A Guide to Underfloor Heating

A Guide to Underfloor Heating

Underfloor heating is most definitely the way forward. We are sure you have noticed that more and more self-build and new developments are choosing this method of heating. Why? It is cost-effective and one of the most energy-efficient options for heating your home. Underfloor heating allows a gentle radiation of heat throughout the home, similar to the natural heat of the sun is able to provide.

A huge benefit of underfloor heating is that your whole room and house will be heated - you won’t find yourself getting cooler the further away you are from the radiator. Customers also like the discreetness of this option, the home is heated without any visible radiators or pipes, leaving their room layout completely unhindered.

However, other benefits that you’ll often find that customers don’t consider is the reduction in energy costs due to this system working more efficiently as it's operating at lower temperatures especially when installed with an air-to-water heat pump. Underfloor heating also has health benefits, the dust and pollen movement that would usually be circulated by convection from radiators would be greatly reduced making this a must-have recommendation for those with chest or breathing problems.

There are two types of underfloor heating systems you can install in your home:

WET

A network of pipes connecting to the house boiler, this option will pump hot water through the pipes to all the rooms and creates a gentle warm heat. This is the more economical option for some customers, however, it may involve some further works, as the pipes need to be buried in a screed floor with 3 inches on top to create a thermal mass.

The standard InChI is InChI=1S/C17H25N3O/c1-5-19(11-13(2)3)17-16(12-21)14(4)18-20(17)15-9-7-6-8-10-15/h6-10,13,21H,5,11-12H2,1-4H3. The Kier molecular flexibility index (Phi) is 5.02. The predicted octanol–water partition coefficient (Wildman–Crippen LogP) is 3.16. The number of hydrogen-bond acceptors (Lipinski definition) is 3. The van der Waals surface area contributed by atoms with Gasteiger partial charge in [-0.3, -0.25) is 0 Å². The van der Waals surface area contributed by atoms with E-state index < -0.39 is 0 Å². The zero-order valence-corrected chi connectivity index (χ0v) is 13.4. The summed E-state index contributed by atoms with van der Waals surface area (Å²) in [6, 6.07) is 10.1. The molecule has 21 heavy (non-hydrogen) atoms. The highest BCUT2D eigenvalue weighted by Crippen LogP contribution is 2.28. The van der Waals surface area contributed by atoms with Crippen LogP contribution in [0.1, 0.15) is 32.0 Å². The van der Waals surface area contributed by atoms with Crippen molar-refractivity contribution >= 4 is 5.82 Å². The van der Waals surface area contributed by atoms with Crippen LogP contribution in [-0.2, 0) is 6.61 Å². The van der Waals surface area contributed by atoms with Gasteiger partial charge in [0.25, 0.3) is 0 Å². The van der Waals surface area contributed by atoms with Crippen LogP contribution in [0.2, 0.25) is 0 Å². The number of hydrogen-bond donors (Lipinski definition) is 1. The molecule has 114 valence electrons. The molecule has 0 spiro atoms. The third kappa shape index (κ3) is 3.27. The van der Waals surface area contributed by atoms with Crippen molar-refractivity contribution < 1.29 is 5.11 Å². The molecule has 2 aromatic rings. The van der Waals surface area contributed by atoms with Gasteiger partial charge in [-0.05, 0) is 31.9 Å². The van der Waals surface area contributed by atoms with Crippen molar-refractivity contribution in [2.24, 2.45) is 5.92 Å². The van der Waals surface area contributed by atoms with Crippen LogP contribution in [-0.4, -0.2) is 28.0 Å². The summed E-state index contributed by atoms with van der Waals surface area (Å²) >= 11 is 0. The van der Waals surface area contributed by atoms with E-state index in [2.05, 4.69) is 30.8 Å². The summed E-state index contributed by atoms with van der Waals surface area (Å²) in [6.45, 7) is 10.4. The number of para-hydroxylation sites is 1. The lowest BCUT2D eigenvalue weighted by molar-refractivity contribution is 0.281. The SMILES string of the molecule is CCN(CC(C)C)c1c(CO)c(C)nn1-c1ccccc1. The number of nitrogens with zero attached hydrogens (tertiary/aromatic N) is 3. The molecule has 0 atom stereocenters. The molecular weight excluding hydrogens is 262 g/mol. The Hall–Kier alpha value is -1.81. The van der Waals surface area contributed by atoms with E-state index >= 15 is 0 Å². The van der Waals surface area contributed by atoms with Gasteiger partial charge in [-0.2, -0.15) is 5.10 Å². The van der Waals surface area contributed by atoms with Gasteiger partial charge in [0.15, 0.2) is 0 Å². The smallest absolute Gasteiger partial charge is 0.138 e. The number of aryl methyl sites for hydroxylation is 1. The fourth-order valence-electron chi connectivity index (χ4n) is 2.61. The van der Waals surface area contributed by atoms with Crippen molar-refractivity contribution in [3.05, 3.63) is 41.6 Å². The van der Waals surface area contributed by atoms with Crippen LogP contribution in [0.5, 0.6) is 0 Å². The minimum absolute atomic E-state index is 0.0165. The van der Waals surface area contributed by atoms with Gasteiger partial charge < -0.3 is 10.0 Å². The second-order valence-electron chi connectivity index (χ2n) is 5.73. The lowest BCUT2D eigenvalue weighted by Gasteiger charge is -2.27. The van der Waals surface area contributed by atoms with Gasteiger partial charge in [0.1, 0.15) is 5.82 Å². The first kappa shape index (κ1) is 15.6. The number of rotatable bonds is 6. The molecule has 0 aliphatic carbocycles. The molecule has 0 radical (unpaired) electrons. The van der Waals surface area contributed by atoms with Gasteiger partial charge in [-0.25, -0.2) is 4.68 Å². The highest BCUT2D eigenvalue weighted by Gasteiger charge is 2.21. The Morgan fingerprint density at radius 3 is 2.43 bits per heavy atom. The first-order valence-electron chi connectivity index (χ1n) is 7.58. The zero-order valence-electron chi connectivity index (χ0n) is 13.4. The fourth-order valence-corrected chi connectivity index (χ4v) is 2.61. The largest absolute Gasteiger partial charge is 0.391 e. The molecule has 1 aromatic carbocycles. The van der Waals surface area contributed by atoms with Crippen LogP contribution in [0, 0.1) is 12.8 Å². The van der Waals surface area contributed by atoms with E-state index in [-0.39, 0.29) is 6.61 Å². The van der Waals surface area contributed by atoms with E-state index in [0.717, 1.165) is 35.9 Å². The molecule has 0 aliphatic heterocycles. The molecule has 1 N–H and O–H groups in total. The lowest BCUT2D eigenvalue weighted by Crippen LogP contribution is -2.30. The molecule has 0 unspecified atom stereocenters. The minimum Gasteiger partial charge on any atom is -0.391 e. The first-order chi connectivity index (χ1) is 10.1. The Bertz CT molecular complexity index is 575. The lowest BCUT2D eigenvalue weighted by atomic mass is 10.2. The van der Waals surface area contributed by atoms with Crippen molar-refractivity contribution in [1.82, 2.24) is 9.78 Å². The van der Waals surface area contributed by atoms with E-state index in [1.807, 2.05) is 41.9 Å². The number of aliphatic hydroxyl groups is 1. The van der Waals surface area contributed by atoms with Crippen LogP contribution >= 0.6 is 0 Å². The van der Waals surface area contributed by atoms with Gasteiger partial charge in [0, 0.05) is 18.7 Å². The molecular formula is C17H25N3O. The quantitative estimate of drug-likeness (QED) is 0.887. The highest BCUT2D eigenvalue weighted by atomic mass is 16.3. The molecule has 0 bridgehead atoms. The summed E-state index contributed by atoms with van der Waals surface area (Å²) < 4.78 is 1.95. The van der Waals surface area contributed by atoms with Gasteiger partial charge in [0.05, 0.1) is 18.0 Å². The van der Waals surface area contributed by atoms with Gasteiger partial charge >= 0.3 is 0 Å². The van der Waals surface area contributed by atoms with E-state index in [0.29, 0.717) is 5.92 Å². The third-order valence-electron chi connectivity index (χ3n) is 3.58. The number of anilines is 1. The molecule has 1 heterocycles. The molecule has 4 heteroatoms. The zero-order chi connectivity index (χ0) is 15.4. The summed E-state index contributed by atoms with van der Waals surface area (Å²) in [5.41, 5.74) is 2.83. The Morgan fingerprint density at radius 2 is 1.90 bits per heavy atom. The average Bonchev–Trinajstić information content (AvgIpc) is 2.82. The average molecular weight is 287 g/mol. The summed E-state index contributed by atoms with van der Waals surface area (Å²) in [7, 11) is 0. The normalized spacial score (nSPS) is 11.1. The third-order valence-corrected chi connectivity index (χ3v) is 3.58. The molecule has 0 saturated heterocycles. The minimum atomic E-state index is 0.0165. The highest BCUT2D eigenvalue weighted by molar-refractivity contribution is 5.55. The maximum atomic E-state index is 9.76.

DRY

This network of wires heats up the floor using electric coils under the floors. You’ll find this option is cheaper than wet installations, however, this option works best for use in just one room. This underfloor heating can work under many types of flooring but should not be installed under carpets.

When laying your underfloor heating you will want to consider how materials expand and contract over time and how this will affect your project. The screed that is laid with your piping will expand and contract, along with any tiling that is fitted on top. Take this into account and make sure an expansion gap is left when installing over large areas.

All new builds must have insulation positioned below the concrete slabs. Underfloor heating should also have insulation above the slab and directly below the pipes to reduce the effects of downward heat loss.

This fantastic form of heating will bring luxury to all your homes. Contact Wayne Gribben at Plumbmaster today to see how we can help you with underfloor heating.